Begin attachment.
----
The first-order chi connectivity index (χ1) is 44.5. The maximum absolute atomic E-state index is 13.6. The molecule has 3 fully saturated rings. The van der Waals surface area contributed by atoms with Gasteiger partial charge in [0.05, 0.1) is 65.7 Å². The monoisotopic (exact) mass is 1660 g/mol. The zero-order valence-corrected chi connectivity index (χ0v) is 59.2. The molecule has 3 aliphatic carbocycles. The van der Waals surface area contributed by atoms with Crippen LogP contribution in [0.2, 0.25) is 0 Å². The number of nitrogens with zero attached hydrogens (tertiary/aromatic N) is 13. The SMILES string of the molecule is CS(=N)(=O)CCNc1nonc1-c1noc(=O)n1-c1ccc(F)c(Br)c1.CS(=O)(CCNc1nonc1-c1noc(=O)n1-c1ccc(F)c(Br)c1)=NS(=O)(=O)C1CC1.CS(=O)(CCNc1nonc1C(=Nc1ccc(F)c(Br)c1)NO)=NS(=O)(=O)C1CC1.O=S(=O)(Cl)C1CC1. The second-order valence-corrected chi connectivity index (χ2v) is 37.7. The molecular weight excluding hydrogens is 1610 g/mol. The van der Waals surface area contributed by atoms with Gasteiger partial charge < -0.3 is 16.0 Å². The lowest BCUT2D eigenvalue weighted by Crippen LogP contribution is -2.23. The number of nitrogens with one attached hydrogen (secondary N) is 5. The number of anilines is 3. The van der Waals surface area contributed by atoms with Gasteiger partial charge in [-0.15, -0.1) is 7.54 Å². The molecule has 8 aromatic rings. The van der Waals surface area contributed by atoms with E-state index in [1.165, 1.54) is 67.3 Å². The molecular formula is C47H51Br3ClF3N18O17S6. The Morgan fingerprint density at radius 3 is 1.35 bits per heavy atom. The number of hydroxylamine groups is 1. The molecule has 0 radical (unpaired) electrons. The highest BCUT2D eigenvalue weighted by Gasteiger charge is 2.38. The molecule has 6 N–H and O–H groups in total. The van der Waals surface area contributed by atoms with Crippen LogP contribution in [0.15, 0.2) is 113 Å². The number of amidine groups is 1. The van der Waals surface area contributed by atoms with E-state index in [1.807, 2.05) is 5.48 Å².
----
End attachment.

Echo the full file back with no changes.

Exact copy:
The first-order chi connectivity index (χ1) is 44.5. The maximum absolute atomic E-state index is 13.6. The molecule has 3 fully saturated rings. The van der Waals surface area contributed by atoms with Gasteiger partial charge in [0.05, 0.1) is 65.7 Å². The monoisotopic (exact) mass is 1660 g/mol. The zero-order valence-corrected chi connectivity index (χ0v) is 59.2. The molecule has 3 aliphatic carbocycles. The van der Waals surface area contributed by atoms with Crippen LogP contribution in [0.2, 0.25) is 0 Å². The number of nitrogens with zero attached hydrogens (tertiary/aromatic N) is 13. The SMILES string of the molecule is CS(=N)(=O)CCNc1nonc1-c1noc(=O)n1-c1ccc(F)c(Br)c1.CS(=O)(CCNc1nonc1-c1noc(=O)n1-c1ccc(F)c(Br)c1)=NS(=O)(=O)C1CC1.CS(=O)(CCNc1nonc1C(=Nc1ccc(F)c(Br)c1)NO)=NS(=O)(=O)C1CC1.O=S(=O)(Cl)C1CC1. The second-order valence-corrected chi connectivity index (χ2v) is 37.7. The molecular weight excluding hydrogens is 1610 g/mol. The van der Waals surface area contributed by atoms with Gasteiger partial charge < -0.3 is 16.0 Å². The lowest BCUT2D eigenvalue weighted by Crippen LogP contribution is -2.23. The number of nitrogens with one attached hydrogen (secondary N) is 5. The number of anilines is 3. The van der Waals surface area contributed by atoms with Gasteiger partial charge in [-0.15, -0.1) is 7.54 Å². The molecule has 8 aromatic rings. The van der Waals surface area contributed by atoms with E-state index in [1.165, 1.54) is 67.3 Å². The molecular formula is C47H51Br3ClF3N18O17S6. The Morgan fingerprint density at radius 3 is 1.35 bits per heavy atom. The number of hydroxylamine groups is 1. The molecule has 0 radical (unpaired) electrons. The highest BCUT2D eigenvalue weighted by Gasteiger charge is 2.38. The molecule has 6 N–H and O–H groups in total. The van der Waals surface area contributed by atoms with Crippen LogP contribution in [0.15, 0.2) is 113 Å². The number of amidine groups is 1. The van der Waals surface area contributed by atoms with E-state index in [1.807, 2.05) is 5.48 Å².